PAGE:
House of the Dragon Actually Pulled It Off

The Game of Thrones spinoff crammed a 19-year family saga into 10 episodes of television—and somehow, it worked brilliantly.

Rhaenyra Targaryen in the finale of 'House of the Dragon'
Ollie Upton / HBO

This story contains spoilers for the entire first season of House of the Dragon.

One of the most common complaints about serialized television in the streaming era is that it moves far too slowly. Whole seasons contain plotlines that probably could fit within one episode; characters spend a year getting ready to do something. I watched every episode of Amazon’s The Lord of the Rings: The Rings of Power with my arms crossed grumpily, astonished that such an expensive production dared to have little to no narrative momentum for most of its running time. House of the Dragon, its big-budget fantasy rival on HBO, leans into the opposite extreme. If anything, the show has felt rushed, jumping madly through time and sacrificing some character development for the sake of plot, plot, plot.

Still, my biggest takeaway from last night’s Season 1 finale, “The Black Queen,” was the amusing surprise that the preceding episodes had all just been table-setting, albeit on a grand scale. For its first season, set over 19 years, House of the Dragon charted the seeding of a civil war within the ruling House Targaryen, but not until the end of “The Black Queen” did that war truly begin. I know enough about the George R. R. Martin–written source material to know that from here on out, the story is going to have to slow down dramatically. But that prospect only makes House of the Dragon’s first season a more impressive and downright avant-garde achievement.

The scope of Season 1 necessitated skipping over some massive developments. Whatever drew Rhaenyra Targaryen (played by Emma D’Arcy) to Harwin Strong (Ryan Corr), the secret father of her first three children, wasn’t really elucidated, even though the rumored illegitimacy of her offspring had been a major thread. The shifting nature of Rhaenyra’s second husband (and uncle) Daemon Targaryen (Matt Smith) was difficult to keep track of—he started as a feckless rabble-rouser, became a fearsome one-man warrior, and then spent much of the back half of the season as a supportive and unobtrusive husband up until the finale.

Nevertheless, I appreciated the speed. The time-jumping nature of House of the Dragon’s first season allowed the show to cram an emotional saga into 10 episodes, beginning with the teen friendship between Rhaenyra and Alicent Hightower (Olivia Cooke), and ending with them plotting dragon-led war against each other. The show’s ninth episode saw Alicent and her father, Otto (Rhys Ifans), conspire to place her son Aegon on the throne after the death of her husband, Viserys (Paddy Considine)—against Viserys’s stated wishes that his eldest daughter, Rhaenyra, be first in the line of succession.

“The Black Queen” showed the other side of that maneuvering, with Rhaenyra learning of Aegon’s hurried coronation and deciding whether to march against him or stand down in the name of peace. A war of dragon-riders against dragon-riders, she said, would devastate the land both sides were fighting for. Why not marry everyone’s kids off to each other, or retire to her own lands to live in finery and avoid further misery? Again and again, House of the Dragon has proffered peace as an option that characters have to wrestle with, and rarely are they bloodthirsty enough to dismiss it. Instead, the myriad pressures of court politics and the unmanageable ensemble of lords and schemers within it keep nudging the world toward chaos.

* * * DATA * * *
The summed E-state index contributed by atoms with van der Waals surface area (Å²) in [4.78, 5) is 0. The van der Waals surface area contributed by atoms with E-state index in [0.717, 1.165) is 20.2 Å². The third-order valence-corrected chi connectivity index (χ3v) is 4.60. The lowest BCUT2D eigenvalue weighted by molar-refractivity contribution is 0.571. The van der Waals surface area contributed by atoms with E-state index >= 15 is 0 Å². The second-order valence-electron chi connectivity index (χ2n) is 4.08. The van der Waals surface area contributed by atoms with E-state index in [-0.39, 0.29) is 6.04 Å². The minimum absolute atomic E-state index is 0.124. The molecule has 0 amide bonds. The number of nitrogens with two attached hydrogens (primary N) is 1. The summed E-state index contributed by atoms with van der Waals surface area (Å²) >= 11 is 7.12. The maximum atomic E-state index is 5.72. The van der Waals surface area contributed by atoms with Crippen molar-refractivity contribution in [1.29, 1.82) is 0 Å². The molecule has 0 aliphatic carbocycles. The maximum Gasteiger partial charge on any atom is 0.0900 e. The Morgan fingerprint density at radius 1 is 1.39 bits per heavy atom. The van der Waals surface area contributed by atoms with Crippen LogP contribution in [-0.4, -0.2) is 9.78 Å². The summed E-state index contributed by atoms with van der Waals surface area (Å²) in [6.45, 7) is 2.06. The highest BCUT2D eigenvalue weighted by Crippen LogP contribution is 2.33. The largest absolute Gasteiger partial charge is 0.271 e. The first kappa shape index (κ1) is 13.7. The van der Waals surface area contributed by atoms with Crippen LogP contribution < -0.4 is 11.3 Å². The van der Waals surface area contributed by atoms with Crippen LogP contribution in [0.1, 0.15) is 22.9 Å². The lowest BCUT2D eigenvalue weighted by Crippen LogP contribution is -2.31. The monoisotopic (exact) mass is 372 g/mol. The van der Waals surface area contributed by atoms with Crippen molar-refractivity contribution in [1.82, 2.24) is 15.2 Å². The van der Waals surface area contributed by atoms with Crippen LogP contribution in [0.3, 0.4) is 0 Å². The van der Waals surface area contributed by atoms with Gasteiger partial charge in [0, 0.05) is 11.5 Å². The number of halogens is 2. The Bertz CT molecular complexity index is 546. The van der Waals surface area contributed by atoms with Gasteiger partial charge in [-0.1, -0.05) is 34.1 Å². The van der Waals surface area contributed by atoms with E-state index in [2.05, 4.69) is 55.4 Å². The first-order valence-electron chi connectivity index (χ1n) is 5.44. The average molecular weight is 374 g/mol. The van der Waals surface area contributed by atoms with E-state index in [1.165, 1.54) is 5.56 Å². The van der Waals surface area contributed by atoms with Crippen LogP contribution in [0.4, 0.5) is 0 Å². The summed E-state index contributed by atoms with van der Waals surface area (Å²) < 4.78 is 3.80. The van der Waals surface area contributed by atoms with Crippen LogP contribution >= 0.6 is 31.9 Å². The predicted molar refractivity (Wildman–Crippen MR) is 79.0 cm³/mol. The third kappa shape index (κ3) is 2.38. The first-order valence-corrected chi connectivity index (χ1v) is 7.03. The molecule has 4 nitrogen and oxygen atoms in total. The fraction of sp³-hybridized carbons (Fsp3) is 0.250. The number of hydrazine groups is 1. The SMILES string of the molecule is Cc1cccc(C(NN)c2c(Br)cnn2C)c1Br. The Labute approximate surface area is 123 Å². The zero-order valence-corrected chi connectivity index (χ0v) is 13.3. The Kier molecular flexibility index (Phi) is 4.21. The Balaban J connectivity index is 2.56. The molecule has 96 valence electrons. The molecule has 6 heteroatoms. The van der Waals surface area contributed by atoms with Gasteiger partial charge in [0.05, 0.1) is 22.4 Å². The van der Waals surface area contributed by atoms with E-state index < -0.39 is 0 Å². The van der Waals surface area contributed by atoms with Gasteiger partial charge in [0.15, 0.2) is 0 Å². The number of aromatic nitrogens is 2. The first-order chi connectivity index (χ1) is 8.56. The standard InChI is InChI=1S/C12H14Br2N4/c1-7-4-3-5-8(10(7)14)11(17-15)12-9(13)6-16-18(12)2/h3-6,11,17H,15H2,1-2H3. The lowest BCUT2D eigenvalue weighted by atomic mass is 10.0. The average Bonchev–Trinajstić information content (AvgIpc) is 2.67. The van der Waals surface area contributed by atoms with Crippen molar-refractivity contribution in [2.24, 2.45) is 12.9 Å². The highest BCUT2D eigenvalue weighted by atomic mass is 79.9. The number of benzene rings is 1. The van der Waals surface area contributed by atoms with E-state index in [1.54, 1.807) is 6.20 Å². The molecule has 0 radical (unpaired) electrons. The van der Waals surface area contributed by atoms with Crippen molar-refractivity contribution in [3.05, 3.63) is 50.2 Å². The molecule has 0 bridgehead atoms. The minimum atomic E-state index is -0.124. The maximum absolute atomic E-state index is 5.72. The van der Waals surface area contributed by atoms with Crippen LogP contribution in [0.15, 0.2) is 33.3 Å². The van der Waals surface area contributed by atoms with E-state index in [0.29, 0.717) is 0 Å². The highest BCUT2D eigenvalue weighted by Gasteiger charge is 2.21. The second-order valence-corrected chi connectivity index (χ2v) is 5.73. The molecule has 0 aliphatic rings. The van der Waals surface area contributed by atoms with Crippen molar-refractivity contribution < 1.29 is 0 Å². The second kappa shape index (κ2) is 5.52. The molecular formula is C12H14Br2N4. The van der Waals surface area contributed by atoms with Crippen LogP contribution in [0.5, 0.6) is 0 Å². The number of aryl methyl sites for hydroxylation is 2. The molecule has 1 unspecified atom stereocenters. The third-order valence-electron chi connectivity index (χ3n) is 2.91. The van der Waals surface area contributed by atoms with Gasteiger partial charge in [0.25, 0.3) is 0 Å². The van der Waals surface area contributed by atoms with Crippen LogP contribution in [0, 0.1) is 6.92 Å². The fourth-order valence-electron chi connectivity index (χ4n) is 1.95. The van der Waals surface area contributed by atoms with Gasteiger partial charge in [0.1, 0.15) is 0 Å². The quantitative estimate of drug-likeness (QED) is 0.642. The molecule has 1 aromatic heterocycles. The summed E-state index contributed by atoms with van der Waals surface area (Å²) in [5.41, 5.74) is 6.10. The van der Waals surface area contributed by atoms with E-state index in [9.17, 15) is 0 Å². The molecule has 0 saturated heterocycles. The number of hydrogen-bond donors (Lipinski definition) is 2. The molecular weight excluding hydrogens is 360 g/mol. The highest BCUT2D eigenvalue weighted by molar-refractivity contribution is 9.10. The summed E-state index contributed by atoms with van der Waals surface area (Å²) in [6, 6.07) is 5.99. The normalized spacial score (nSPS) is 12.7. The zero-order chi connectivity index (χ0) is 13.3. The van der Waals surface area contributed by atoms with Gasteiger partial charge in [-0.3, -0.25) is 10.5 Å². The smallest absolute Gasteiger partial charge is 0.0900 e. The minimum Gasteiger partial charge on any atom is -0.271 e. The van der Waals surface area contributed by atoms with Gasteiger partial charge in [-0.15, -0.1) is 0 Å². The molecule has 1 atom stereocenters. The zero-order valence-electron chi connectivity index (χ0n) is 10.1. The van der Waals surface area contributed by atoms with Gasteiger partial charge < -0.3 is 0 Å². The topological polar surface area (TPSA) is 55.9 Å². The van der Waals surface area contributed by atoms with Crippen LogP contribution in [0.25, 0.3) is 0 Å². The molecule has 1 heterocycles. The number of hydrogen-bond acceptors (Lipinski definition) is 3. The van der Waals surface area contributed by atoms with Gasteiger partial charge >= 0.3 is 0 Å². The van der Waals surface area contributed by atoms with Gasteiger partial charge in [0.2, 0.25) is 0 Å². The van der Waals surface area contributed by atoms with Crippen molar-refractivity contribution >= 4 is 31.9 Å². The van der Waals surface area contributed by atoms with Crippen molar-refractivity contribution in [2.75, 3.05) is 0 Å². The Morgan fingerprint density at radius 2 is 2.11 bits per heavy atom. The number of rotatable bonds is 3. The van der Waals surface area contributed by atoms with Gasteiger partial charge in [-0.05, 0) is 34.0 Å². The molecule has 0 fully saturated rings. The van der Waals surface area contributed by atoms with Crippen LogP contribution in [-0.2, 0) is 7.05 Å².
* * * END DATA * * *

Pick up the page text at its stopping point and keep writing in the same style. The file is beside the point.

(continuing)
The original Game of Thrones, which is even more sprawling, was partly concerned with how the pursuit of power corrupts decent people, and how the act of seizing it usually exacts some immeasurable toll. But House of the Dragon has made that the sole focus of its narrative. Every character wants a chance to sit on the throne or be the power behind it, and anytime they swerve away from the idea, the gravitational forces of ambition drag them right back to it.

Rhaenyra was seriously considering staying above the fray, even sending her children as envoys to various lords to sound out whether they’d support her. But in the course of doing that, one child, Lucerys (Elliot Grihault), ran into his uncle Aemond (Ewan Mitchell), whose eye he’d cut out in a fight years prior. Their enmity boiled into a dragon-riding game of chicken, with Aemond provoking Lucerys’s fire-breathing steed into attacking, then losing control of his own dragon and watching in horror as it chomped his nephew to pieces. War, once likely, is now unavoidable, and Rhaenyra’s face at the end of the episode suggested her heart has hardened beyond reason. Her rage feels mightily earned, potent fuel for the drama of future seasons.

My main fear is that House of the Dragon will only grow grimmer and gorier as it goes on and delves into the particularities of the “Dance of the Dragons.” The showrunner, Ryan Condal, has promised that the series will display a more humorous side moving forward, a welcome notion that’s hard to believe given the looming familial bloodshed. As much as I’ve gobbled up all of the palace intrigue and royal politicking thus far, I cannot deny that the show lacks the kind of memorable characters—Tyrion, Cersei, Bronn—who kept Game of Thrones juicy and piquant years into its run. But I also would’ve scoffed at the idea of cramming 19 years of storytelling into one season before House of the Dragon, to my delight, proved me wrong.